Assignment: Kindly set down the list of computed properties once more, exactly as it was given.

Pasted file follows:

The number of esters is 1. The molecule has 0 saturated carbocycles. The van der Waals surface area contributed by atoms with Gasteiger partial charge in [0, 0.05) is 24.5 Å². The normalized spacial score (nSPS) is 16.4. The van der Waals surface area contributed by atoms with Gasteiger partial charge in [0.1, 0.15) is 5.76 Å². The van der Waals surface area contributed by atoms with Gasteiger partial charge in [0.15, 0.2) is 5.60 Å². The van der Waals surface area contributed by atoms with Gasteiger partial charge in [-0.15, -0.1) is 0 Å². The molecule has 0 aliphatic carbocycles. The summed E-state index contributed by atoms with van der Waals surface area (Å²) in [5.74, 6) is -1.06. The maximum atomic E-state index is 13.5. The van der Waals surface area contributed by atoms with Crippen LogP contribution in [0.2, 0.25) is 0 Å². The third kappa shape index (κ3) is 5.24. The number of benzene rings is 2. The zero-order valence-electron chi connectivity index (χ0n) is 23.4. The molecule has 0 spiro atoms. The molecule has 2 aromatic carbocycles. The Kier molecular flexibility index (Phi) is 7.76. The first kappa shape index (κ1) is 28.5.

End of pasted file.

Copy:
The number of esters is 1. The molecule has 0 saturated carbocycles. The van der Waals surface area contributed by atoms with Gasteiger partial charge in [0, 0.05) is 24.5 Å². The normalized spacial score (nSPS) is 16.4. The van der Waals surface area contributed by atoms with Gasteiger partial charge in [0.1, 0.15) is 5.76 Å². The van der Waals surface area contributed by atoms with Gasteiger partial charge in [0.15, 0.2) is 5.60 Å². The van der Waals surface area contributed by atoms with Gasteiger partial charge in [-0.15, -0.1) is 0 Å². The molecule has 0 aliphatic carbocycles. The summed E-state index contributed by atoms with van der Waals surface area (Å²) in [5.74, 6) is -1.06. The maximum atomic E-state index is 13.5. The van der Waals surface area contributed by atoms with Crippen LogP contribution in [0.2, 0.25) is 0 Å². The third kappa shape index (κ3) is 5.24. The number of benzene rings is 2. The zero-order valence-electron chi connectivity index (χ0n) is 23.4. The molecule has 0 spiro atoms. The molecule has 2 aromatic carbocycles. The Kier molecular flexibility index (Phi) is 7.76. The first kappa shape index (κ1) is 28.5.